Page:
Metro Detroit Food Businesses Adapt to Ramadan Traditions During Pandemic

post thumbnail image

Image credit: Nargis Hakim Rahman

From serving late-night family-style meals to bringing food directly to mosques, entrepreneurs found a way to serve people looking to break their fast after sunset.

Tweet This

During the month of Ramadan, Muslim-owned restaurants in Metro Detroit extend their hours for late-night customers looking to break their fast after sunset. Muslims around the world fast from dawn until dusk during Ramadan for 29-30 days. Some people may want to pick up a savory or sweet treat in the wee hours of the night.  

This year, some businesses worried about how the pandemic has impacted Ramadan traditions.  

The goal is like next Ramadan, we’re going to be an extending hours to, you know 11 p.m. sometimes, you know, like have long hours in Ramadan so you can have people, festivities, people come chat … you need that. I feel like I miss that.”  —Hamissi Mamba, owner of Baobab Fare

Balkan House Caters to Families

Emir Islamovic does a little bit of everything at Balkan House.Nargis Rahman/WDET
Nargis Rahman/WDET

Emir Islamovic does a little bit of everything at Balkan House.

In Hamtramck, a popular Bosnian-owned restaurant called the Balkan House usually stays open late for people to break their fast. Last year they offered only carryout orders. This year they were able to offer dine-in services at limited capacity.  

Emir Islamovic has been working at Balkan House since its opening in March 2019. He does a little bit of everything, including cooking. Although Balkan House is most notably known for their doner kababs, they serve family-style meals during Ramadan.  

We have a mixed meat platter. We usually enjoy that all together and we usually have a lot of families, and the mosques will order from us a lot. We will make them the foul and eggs, we will make them the mixed meat platters,” says Islamovic. 

Islamovic says the restaurant has special traditions during the month like decorating and breaking fast with the staff once a week. 

Khalipha’s Mobile Kitchen Delivers Meals 

Khalipha Kane sells halal soul food, something that’s hard to find in Michigan, replacing pork with other meats, which are prepared according to Islamic dietary laws.  Courtesy Khalipha Kane
Courtesy Khalipha Kane

Khalipha Kane sells halal soul food, something that’s hard to find in Michigan, replacing pork with other meats, which are prepared according to Islamic dietary laws.

Detroiter Khalipha Kane owns Khalipha’s Mobile Kitchen. She found a different way to dish out meals from her food truck during Ramadan. This year Kane provided meals for sehri, the pre-dawn meal and, iftar, to break the fast outside of mosques across Metro Detroit. Her truck filled a void for those who may need a prepared meal in the evenings.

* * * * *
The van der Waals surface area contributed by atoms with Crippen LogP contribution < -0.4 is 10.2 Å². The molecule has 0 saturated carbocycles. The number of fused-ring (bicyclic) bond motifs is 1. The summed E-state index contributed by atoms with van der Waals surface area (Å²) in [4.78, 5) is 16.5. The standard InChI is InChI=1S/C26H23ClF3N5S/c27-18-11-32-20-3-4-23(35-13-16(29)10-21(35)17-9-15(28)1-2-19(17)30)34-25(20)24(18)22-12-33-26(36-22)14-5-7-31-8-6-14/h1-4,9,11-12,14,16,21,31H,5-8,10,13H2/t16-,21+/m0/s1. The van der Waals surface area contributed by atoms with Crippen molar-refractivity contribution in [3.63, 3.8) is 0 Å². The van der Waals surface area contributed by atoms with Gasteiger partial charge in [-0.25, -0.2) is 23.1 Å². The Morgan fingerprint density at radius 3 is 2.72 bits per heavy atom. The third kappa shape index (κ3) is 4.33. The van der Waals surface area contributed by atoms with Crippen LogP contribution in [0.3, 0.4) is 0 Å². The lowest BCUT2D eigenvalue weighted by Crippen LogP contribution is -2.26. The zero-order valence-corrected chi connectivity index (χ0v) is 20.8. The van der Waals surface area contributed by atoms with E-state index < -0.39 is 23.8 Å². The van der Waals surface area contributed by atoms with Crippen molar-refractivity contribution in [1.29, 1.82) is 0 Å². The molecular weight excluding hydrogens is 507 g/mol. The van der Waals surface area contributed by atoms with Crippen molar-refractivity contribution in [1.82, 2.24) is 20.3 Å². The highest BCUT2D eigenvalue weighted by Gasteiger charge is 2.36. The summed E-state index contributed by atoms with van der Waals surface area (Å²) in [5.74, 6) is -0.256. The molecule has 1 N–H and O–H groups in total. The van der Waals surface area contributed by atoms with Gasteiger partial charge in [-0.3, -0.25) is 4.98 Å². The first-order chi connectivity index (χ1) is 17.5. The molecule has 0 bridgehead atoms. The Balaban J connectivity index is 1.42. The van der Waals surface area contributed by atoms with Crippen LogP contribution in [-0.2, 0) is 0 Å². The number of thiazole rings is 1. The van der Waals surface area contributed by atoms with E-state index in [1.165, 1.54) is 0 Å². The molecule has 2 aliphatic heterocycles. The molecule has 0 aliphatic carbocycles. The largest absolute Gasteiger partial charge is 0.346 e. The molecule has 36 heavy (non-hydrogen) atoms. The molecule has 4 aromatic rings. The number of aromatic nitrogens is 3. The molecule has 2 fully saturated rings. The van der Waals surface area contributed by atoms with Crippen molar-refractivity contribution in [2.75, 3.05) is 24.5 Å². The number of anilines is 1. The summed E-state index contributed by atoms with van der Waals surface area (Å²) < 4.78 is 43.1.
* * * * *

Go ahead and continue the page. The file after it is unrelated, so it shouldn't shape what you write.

Last year Kane crowdfunded the money to launch her business. Some people have sponsored meals for others during the pandemic and throughout Ramadan.  

We will bring the truck, and we’ll cook all the food, plate everything, and then wherever the location is, we will be able to serve,” says Kane. 

Kane has been catering food for 23 years. But what makes her food popular across metro Detroit?  

She sells halal soul food, something that’s hard to find in Michigan, replacing pork with other meats, which are prepared according to Islamic dietary laws.  

For instance like my collard greens, I ended up making them just basic like vegetables and herbs and stuff and just seasonings that give it that poppin’ flavor so that, for those who are vegetarian or even people [who are] still meat-eaters, it’s still, you know likable for both,” Kane says. 

Baobab Fare Creates Community

Nadia Nijimbere and Hamissi Mamba own Baobab Fare.Courtesy Featherstone
Courtesy Featherstone

Nadia Nijimbere and Hamissi Mamba own Baobab Fare.

In Detroit’s New Center, Hamissi Mamba says he was looking for a safe place to break his fast. He’s now the owner of Baobab Fare.

Mamba grew up in Burundi, an East African country where Muslims make up 3% of the population. He says when he moved to Detroit for asylum he longed for a community to observe Ramadan with, and traditional meals.  

Burundian tradition Ramadan you … we eat something very light … we have a mohogo, which is cassava, or yucca with fish and sauce that is very common in Burundi in Ramadan. And we have a one dish, politique, which it’s a piece of potatoes, carrots. It’s very light so that is what you break fast with,” says Mamba. 

He served these dishes at his restaurant to share them with others on Fridays from 9-11 p.m. throughout Ramadan, which ends on Wednesday.  

Mamba says he hopes to have people gather, chat and celebrate during the holy month.  

The goal is like next Ramadan, we’re going to be an extending hours to, you know 11 p.m. sometimes, you know, like have long hours in Ramadan so you can have people, festivities, people come chat, you know, you need that. I feel like I miss that.”  

He hopes things will look up next year. 


Listen: How Metro Detroit food businesses adapted during the pandemic.


Trusted, accurate, up-to-date

WDET is here to keep you informed on essential information, news and resources related to COVID-19.

This is a stressful, insecure time for many. So it’s more important than ever for you, our listeners and readers, who are able to donate to keep supporting WDET’s mission. Please make a gift today.


Donate today »

 


Nargis Hakim Rahman, Civic Reporter

Nargis Hakim Rahman is the Civic Reporter at 101.9 WDET. Rahman graduated from Wayne State University, where she was a part of the Journalism Institute of Media Diversity.

Follow @NargisTheWriter

Stay connected to Detroit